Moving home to it’s own partion (Ubuntu)

We are going to move all accounts including their personal data on a distinct partition. This recommended in case of system failure to not loose any data.
I have no idea, why the Ubuntu installation wizard does not do this by default — it should!

This post is based on an article in German – I will mainly translate it, strip some plush and add some stuff to make life easier and to reduce the risk of data loss. But be aware: to perform any of those following things, you will need super user rights and you should feel somewhat comfy with using the command line. And of course, it might be possible in circumstances unforeseen, that you lose all your personal data — but there are a lot of backup steps included below.

Here we go: (console input or statements are written in italics)

  1. Preparation
    1. Create a backup: rsync -avx –progress /home <your backup destination>
    2. If you do not have a free partition yet, I recommend GParted to create one (use sudo apt-get install gparted). I recommend ext3 for compatibility issues — but if you use Linux only, you can go for ext4 (please change ext3 to ext4 in step 1.6 in case) — make sure your new partition is big enough for your home folder! Try to remember the size (get size: du -sh /home) of /home, you can use it later on to verify your new home location.
    3. Get partion name sudo fdisk -l /dev/sda — e.g. /dev/sda7 — I will refer to this name as (name)
    4. Copy your current file system configuration: sudo cp /etc/fstab /etc/
    5. Get partion UUID of new partition: sudo blkid — you will find a line about (name) stating a UUID (quite a long hex string), I will refer to it as (uuid) — copy it.
    6. Edit /etc/, add a new line at the end as follows (the layout should follow previous lines – simply copy one and adjust it):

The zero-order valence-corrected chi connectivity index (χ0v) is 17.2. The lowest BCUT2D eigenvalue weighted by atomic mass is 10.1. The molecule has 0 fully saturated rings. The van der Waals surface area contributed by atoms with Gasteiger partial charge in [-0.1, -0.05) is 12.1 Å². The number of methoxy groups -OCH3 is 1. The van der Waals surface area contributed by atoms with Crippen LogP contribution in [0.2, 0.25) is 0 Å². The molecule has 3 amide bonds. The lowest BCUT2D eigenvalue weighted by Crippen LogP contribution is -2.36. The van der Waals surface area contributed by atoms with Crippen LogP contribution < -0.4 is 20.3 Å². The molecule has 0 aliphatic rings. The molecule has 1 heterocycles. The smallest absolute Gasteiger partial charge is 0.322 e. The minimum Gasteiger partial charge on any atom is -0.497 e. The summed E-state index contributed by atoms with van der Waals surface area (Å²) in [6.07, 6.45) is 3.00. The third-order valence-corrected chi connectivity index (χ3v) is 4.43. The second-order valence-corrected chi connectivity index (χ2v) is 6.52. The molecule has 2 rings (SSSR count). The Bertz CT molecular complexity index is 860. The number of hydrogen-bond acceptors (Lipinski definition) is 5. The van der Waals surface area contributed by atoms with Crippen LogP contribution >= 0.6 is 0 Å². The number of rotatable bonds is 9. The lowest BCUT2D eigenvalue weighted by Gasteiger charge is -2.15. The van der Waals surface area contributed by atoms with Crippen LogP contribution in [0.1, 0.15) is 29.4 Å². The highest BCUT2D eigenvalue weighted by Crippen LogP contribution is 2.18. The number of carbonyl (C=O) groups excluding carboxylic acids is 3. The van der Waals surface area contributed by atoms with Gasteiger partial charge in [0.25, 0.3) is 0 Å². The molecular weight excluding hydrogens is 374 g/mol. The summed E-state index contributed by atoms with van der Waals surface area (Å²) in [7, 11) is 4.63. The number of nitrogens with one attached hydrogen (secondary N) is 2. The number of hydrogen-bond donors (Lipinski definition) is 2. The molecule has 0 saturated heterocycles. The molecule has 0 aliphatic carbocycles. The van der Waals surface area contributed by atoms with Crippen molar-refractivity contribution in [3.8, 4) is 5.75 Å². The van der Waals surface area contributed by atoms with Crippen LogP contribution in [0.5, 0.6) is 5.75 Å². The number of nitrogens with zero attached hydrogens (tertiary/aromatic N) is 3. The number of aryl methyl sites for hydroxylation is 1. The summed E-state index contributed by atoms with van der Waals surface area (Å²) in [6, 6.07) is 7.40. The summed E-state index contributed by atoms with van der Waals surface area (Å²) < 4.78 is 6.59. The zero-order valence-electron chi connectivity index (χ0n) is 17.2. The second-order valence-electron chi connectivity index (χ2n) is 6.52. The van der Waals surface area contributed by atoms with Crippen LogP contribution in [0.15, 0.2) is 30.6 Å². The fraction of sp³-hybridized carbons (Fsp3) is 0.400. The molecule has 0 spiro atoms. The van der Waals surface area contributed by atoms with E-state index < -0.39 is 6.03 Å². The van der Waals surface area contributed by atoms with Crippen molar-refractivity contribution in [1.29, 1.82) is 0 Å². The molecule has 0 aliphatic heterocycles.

UUID=(UUID)  /home                ext3         defaults                    0  2
  2. Copy
    1. Sign off / Log out
    2. Switch to console mode by pressing Ctrl+Alt+F1
    3. Create a mount point for the new partition: sudo mkdir /mnt/tmp
    4. Add partion: sudo mount (name) /mnt/tmp
    5. Copy home from the old location to the new partition: sudo rsync -avx –progress /home/ /mnt/tmp
    • Test
        1. Mount copy of home as new home: sudo mount (name) /home
        2. Check size of home folder — should be the same as in step 1.: du -sh /home
        3. Check mounting worked: sudo mount| grep /home should print out something like
          (name) on /home
        • Switch
            1. yet another home backup: sudo mv /home /home.bak
            2. create new home mount point: sudo mkdir /home
            3. create a backup of fstab: sudo mv /etc/fstab /etc/fstab.bak
            4. put updated version in place: sudo mv /etc/ /etc/fstab
            5. reboot and you should be done: sudo reboot

            Ok, that’s that. If everything works fine, you can delete the backup home sudo rm -rf /home.bak and the fstab backup sudo rm /etc/fstab.bak. Hope you found it useful and I did not put in a mistake or typo. Gimme feedback! 🙂

            KDE vs. Gnome

            Now, my decision is final: KDE rules (though I actually prefer the look of Gnome 🙁 ).

            Simple reason: Gnome does not support drag-and-drop in combination with alt+tab (see bug tracker), but there might be hope with the upcoming Gnome 3.

            [Edit 2011-06-14: Indeed, drag-and-drop + alt-tab works since since Ubuntu 11.04 (did not try with 10.10). One major difference remains: Do you need a lot of configuration and customization options? And are you will to accept complex, maybe not that self-explaining menu structures for that? If yes, KDE is your choice, otherwise Gnome might make your life easier. See also this page for more details and screenshots.]

            In more detail: using drag-and-drop together with alt+tab key combination allows to work very efficiently. For example, while ordering my photos, I want to work on one of them — as I do this regularly, Gimp is opened already, but in the background — so what I do using KDE or MS Windows is, I grab the picture, switch to Gimp by using alt+tab and immediately drop the picture without moving the mouse at all – I am quite confident that this is the fastest way of opening a picture for editing. Some people advice to set Gimp as default application to open JPEGs, but I am not always editing pictures, most of the times I just want to view them.

            Using “Open With” on a JPEG file for sure is the common approach – but let’s compare it:

            • Drag-and-drop & alt+tab
              • Actions to be performed: mouse down + key down + key up + mouse up
              • In total: four fast steps
            • “Open With” solution (holding mouse down as improvement)
              • Actions to be performed:mouse down + moving to “Open With” + wait for sub-menu to open + move to sub-menu + mouse up
              • In total: two fast, three slow steps